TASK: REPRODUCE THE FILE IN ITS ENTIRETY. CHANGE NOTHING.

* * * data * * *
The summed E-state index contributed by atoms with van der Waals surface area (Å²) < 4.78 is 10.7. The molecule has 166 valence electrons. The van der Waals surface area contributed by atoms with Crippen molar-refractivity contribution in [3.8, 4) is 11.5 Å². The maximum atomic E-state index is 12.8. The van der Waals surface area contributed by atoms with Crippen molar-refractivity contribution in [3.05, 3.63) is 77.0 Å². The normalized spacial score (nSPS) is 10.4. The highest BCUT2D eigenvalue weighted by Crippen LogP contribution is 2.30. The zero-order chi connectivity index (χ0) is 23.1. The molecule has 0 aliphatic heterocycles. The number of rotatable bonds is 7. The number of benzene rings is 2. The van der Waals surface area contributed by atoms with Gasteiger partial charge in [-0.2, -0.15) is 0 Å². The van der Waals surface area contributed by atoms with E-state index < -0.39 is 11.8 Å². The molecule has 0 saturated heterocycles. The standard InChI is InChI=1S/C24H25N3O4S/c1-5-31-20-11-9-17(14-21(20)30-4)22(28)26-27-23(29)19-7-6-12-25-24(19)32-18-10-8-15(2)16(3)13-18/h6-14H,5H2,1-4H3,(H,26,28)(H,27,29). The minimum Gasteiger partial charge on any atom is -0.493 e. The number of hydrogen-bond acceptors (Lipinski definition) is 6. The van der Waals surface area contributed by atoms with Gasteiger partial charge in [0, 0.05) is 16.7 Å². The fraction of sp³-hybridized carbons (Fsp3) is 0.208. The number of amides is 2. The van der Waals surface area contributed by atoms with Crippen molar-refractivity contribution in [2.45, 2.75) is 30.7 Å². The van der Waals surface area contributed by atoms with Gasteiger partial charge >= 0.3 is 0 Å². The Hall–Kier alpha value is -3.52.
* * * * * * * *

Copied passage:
The summed E-state index contributed by atoms with van der Waals surface area (Å²) < 4.78 is 10.7. The molecule has 166 valence electrons. The van der Waals surface area contributed by atoms with Crippen molar-refractivity contribution in [3.8, 4) is 11.5 Å². The maximum atomic E-state index is 12.8. The van der Waals surface area contributed by atoms with Crippen molar-refractivity contribution in [3.05, 3.63) is 77.0 Å². The normalized spacial score (nSPS) is 10.4. The highest BCUT2D eigenvalue weighted by Crippen LogP contribution is 2.30. The zero-order chi connectivity index (χ0) is 23.1. The molecule has 0 aliphatic heterocycles. The number of rotatable bonds is 7. The number of benzene rings is 2. The van der Waals surface area contributed by atoms with Gasteiger partial charge in [-0.2, -0.15) is 0 Å². The van der Waals surface area contributed by atoms with E-state index < -0.39 is 11.8 Å². The molecule has 0 saturated heterocycles. The standard InChI is InChI=1S/C24H25N3O4S/c1-5-31-20-11-9-17(14-21(20)30-4)22(28)26-27-23(29)19-7-6-12-25-24(19)32-18-10-8-15(2)16(3)13-18/h6-14H,5H2,1-4H3,(H,26,28)(H,27,29). The minimum Gasteiger partial charge on any atom is -0.493 e. The number of hydrogen-bond acceptors (Lipinski definition) is 6. The van der Waals surface area contributed by atoms with Gasteiger partial charge in [0, 0.05) is 16.7 Å². The fraction of sp³-hybridized carbons (Fsp3) is 0.208. The number of amides is 2. The van der Waals surface area contributed by atoms with Crippen molar-refractivity contribution in [2.45, 2.75) is 30.7 Å². The van der Waals surface area contributed by atoms with Gasteiger partial charge >= 0.3 is 0 Å². The Hall–Kier alpha value is -3.52.